No More No More Heroes – Heroes’ Paradise Reviewed

  • Sponsored
    Office of the General Counsel
  • When Konami’s No More Heroes debuted on the Wii in 2008, I regretted never getting the chance to play it. The accolades it received from critics and fellow gamers attracted me to it, but alas, it never graced my fair Nintendo system. Lo and behold, here I am three years later with an updated version of the game on the PlayStation 3, excited and ready to slice and dice an onslaught of anime-inspired enemies.

    No More Heroes: Heroes’ Paradise is a faux-sandbox game with classic NES button mashers like Double Dragon at its heart. I say faux-sandbox because, while you have the ability to navigate throughout the city, most buildings are nothing more than facades that you cannot interact with. The game feels more like a poor man’s Devil May Cry as you move the protagonist, Travis Touchdown, through the streets of Santa Destroy wielding a lightsaber-like “Beam Katana.” Travis has to climb the ranks of the top ten assassins to become number one, and to do so, he must complete many tasks in order to pay the entry fee for the battles that will take him there. Unfortunately, this is where the game lost me.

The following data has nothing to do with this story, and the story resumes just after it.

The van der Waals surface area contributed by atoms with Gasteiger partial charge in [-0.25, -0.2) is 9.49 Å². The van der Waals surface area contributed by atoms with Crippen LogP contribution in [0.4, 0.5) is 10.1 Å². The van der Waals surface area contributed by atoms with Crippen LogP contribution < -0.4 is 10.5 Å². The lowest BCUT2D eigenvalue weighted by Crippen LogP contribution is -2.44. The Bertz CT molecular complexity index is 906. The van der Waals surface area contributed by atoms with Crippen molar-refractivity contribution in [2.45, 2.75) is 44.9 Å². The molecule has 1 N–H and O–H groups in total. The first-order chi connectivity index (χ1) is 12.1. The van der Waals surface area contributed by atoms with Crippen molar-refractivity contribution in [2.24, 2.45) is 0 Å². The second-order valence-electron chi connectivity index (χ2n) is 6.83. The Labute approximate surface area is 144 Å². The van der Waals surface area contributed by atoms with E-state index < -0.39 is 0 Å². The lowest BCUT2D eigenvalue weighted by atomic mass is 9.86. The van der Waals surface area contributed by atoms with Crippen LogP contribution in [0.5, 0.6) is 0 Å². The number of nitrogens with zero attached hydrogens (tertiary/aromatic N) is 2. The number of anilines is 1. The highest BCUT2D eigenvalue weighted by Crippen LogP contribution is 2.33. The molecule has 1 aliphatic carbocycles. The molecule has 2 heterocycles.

The attractive and bloody nature, design and fun story is instantly clouded the moment you pick up the controller; simple tasks, like moving Travis or – God help me – driving his motorcycle, are frustratingly difficult. Turning the bike, which, other than running is your only source of transportation around Santa

    Destroy, is something you might as well try blindfolded. That, coupled with some very poor collision detection, makes this game downright maddening. As if to add insult to injury, the game also suffers from an awful refresh rate, causing choppy gameplay during action sequences on top of the other flaws.

    So what did I like about the game? The retro-gaming notification system is adorable amidst the guts and gore, with 8-bit icons and music accenting the relentlessly looping soundtrack of the game. The combos and kill sequences are fun, albeit repetitive and easy, leaving the story as really the only winner here. Travis is forced to collect coconuts, kill owners of upstart pizza joints, mow lawns and signal planes in order to pay the entry fees to the battles. You wield an unforgiving weapon but are forced to complete these uninspired, mundane and boring tasks just to kill the next assassin. If it weren’t for the clever story, I don’t think I would have played the game for more than an hour.

    I think my expectations for this game may have been lofty, but that doesn’t excuse the complete lack of playability. This game suffers from a focus far too heavy on story and it shows. Though I didn’t have the opportunity to play this with PlayStation Move controls, I can’t fathom how that wouldn’t make things much worse.

    Rating: Two out of Five Pies
    (a word about our ratings)

    ———

    I need to take a shit to save in game? Really? How ironic. Follow @Erock88 on Twitter. No More Heroes: Heroes’ Paradise, from Konami, is available for the PlayStation 3.

    Subscribe
    Categories
    Games, Review
    Social